Australian GP under attack over skyrocketing government costs


Taxpayer costs to run the Australian Grand Prix have shot up in recent years, and a new report on the price tag — almost $50 million (Australian) for this season’s race — has sparked debate about the value of the race.

The Age, down under, has the story:

From a moderate Victorian government contribution of $3.2 million in 1998/89 — the cost to taxpayers has skyrocketed 15-fold to $49.3 million for this year’s event.


In 2006 the event attracted sales of $35.6 million — this year it slid to $24.5 million.

During the same period, costs climbed from $68.8 million to $80.3 million.

The massive cost to taxpayers has been savaged by independent state MP Craig Ingram, who labelled the cost ‘‘embarrassing’’.

‘‘I think it is just outrageous, it has gone past a joke and it is time both sides of politics started to seriously reconsider the ongoing cost of taxpayers bailing out of this event,’’ he said.

‘‘The cost of $49 million for a car race when as a local member of parliament we struggle to get funding for health services, education, support services for disabled kids at schools, for roads and other infrastructure — I just think there is a whole range of services and other infrastructure which need that sort of money more than a car race,’’ he said.


But Major Events Minister Tim Holding said the event was good for Victoria.

‘‘The economic benefit to Victoria far outweighs the cost of staging the Formula 1 Grand Prix,’’ he said.

‘‘The race was seen by about 12.8 million people in Europe this year and the massive television exposure that the Melbourne Grand Prix receives has helped to build our world-wide reputation as a great place to visit and a great place to live,’’ he said.

You won’t be surprised to hear that Mark Webber’s name comes up in the story — expectations are high that next year’s race could be a winner following Mark’s great season.

The root of this issue seems to be the general economic downturn and the resulting limited government revenue — and therefore money to spend. (Hi from California, where we are old-timers at this issue already!) One side of the debate, as critics have it, are millionaire drivers. On the other? The poor and needy.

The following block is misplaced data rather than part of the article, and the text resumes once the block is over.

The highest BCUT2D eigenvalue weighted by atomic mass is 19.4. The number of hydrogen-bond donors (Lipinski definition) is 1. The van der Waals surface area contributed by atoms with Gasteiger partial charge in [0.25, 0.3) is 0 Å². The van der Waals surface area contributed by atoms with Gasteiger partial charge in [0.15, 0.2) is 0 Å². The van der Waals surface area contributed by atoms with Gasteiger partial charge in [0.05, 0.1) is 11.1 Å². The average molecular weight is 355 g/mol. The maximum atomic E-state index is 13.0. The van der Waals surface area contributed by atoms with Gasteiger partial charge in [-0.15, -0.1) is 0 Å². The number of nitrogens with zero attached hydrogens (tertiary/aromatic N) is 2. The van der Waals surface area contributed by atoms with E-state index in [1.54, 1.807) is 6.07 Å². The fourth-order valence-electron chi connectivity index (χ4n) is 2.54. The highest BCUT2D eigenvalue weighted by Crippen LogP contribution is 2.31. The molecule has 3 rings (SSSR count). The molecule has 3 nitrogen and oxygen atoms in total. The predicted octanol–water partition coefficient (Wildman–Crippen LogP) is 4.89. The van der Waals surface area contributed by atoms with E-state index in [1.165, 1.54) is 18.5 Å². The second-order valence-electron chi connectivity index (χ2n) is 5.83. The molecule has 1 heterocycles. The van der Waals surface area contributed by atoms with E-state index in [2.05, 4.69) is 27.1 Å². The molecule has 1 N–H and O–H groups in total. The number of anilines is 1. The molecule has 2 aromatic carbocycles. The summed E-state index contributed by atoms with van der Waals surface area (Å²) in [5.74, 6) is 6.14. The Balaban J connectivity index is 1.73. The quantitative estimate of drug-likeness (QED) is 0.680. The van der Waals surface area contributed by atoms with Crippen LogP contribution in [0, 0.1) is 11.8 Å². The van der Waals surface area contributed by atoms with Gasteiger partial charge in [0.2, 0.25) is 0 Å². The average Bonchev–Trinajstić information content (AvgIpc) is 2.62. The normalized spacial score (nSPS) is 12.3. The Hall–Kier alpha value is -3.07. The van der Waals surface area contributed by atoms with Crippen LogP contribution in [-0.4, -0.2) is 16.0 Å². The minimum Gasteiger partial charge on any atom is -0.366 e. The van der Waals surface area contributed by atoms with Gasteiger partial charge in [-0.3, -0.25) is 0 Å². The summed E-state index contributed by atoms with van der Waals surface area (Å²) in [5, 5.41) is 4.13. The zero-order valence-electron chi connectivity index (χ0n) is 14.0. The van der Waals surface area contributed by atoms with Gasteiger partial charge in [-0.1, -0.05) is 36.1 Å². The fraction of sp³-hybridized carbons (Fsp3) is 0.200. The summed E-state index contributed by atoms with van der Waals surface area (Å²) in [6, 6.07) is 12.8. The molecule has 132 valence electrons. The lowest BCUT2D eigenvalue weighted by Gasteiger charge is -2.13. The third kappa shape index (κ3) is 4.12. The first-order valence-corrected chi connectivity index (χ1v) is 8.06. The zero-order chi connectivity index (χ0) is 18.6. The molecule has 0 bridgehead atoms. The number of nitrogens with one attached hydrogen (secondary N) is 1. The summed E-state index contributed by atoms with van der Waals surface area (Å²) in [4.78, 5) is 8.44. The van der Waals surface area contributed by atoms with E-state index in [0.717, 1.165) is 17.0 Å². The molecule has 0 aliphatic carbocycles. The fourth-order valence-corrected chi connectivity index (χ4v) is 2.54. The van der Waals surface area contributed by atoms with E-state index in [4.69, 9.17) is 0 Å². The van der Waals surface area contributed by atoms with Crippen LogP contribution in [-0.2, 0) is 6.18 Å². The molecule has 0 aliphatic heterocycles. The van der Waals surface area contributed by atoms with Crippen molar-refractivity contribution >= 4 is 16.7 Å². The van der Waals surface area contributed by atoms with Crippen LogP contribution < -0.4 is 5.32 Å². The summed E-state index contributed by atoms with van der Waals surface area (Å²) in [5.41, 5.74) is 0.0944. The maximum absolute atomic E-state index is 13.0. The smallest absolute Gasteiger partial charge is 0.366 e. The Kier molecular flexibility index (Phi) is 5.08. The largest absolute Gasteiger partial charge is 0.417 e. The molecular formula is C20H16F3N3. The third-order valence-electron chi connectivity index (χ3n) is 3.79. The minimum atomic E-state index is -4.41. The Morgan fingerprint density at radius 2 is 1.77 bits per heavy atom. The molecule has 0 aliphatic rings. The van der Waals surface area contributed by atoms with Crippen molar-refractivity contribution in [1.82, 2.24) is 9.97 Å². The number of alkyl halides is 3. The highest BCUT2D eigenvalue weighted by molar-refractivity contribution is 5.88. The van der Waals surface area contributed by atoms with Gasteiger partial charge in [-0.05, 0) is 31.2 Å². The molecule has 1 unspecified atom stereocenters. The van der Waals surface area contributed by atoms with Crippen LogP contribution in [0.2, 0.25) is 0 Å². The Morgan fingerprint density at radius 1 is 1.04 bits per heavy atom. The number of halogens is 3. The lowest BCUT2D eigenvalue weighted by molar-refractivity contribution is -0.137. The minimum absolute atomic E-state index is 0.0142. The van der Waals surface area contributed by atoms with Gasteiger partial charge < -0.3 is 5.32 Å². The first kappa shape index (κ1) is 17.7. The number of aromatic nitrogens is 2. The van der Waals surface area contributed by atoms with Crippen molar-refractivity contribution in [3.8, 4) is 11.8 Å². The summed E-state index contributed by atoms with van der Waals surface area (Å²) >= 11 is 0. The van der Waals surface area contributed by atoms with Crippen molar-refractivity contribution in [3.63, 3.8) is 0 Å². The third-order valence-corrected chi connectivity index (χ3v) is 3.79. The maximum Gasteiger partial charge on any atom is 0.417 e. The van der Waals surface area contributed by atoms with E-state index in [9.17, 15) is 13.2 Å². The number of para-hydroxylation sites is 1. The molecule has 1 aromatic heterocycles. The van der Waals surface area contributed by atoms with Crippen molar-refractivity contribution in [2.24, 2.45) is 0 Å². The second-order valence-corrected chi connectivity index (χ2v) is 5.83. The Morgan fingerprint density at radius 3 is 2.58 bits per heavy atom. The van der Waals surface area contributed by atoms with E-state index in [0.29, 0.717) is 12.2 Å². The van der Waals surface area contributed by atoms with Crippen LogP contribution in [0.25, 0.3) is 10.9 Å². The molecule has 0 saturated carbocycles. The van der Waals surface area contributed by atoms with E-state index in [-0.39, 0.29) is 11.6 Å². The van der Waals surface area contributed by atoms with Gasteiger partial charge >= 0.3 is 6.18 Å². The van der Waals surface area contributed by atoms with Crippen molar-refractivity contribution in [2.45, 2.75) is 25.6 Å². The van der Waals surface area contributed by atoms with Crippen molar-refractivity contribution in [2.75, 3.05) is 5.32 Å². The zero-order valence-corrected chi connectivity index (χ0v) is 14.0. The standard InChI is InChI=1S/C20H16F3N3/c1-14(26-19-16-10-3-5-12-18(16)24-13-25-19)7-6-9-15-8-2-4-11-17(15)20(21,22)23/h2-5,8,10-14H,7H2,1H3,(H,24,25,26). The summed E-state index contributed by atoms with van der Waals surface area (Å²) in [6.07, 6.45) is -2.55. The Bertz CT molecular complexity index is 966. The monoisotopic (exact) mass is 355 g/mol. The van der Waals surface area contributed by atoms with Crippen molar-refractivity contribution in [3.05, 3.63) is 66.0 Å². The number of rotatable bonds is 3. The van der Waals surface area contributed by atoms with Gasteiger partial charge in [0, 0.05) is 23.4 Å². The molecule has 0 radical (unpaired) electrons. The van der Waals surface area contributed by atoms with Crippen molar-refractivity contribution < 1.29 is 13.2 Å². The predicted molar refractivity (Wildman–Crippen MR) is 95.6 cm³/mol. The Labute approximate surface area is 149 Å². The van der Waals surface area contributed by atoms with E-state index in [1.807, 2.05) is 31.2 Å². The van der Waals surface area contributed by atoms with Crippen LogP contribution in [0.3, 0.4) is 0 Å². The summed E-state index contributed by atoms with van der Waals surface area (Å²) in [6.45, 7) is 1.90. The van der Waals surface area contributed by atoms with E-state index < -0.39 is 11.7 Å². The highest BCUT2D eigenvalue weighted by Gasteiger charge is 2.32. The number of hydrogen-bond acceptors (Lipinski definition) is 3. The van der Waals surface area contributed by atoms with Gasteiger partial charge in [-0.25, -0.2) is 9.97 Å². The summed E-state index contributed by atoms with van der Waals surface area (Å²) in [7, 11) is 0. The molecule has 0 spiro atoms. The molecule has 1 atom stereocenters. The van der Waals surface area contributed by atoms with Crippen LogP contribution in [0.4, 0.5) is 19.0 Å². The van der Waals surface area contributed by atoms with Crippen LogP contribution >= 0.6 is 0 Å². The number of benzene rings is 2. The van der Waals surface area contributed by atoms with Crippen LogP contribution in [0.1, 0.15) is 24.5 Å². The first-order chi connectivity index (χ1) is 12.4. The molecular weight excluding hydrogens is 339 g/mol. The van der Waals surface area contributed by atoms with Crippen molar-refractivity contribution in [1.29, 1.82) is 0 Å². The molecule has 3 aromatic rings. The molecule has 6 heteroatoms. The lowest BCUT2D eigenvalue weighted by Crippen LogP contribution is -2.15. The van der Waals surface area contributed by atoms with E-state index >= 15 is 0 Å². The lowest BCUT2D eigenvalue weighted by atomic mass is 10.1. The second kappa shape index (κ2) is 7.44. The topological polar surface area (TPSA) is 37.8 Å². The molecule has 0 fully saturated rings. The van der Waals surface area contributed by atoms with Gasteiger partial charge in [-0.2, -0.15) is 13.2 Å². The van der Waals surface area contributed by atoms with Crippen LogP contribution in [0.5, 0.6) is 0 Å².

It is a debate I expect us to hear over the next couple of years out of Texas, where race opponents there will seize on government assistance for a billion-dollar sport.

Now, we all are too aware how Bernie Ecclestone has favored locations for new grand prixs in countries that are willing to hand over increasingly large pots of money. Push back from places such as Belgium and Germany (even Monte Carlo) have caused us all no end of hand-wringing and heartburn.

This story, though, is framing this issue differently for me — and if we’ve discussed it before, apologies for not remembering. But it seems like Bernie’s targets, while having to be willing to fork over money, more so have to have, shall we say, a stronger, centralized government. That isn’t quite what I mean, but simply saying, “It’s a lot easier to work with kings/dictators,” feels a little too general. (In my usual defense, it’s not quite 5:30 a.m. where I’m at and the brain pistons are still warming up.)

My point, though, becomes: Isn’t it easier for Bernie to add a Bahrain or Abu Dhabi and drop an Australia, where opposing political leaders could come into power and wreck havoc with his arrangements? (Figuring it is easier to throw out one party in a democracy than overturn a government.) Or even where debate might bring negative press to F1?

Well, now I’m wandering off. I’m not suggesting something new or exclusive, but it just seems — reading this story — that Bernie’s Big List of Needs for a Site Wanting to Host a Grand Prix might include near the top “guy with all the decision-making power” as well as “money they are stupid enough to give me.”

And that just means we can keep worrying about Spa and Silverstone, etc., even with long-term contracts in place. Because we all know just how much F1 agreements are worth.

But back to Melbourne. Any readers from Australia seeing this story? Is it causing any stir or is it a typical “opposition party takes opportunity to blast ruling party” event?

And, finally: Is having a grand prix worth 50 million — Australian, U.S., euros, Pounds, etc.? Or is F1 pushing its luck?

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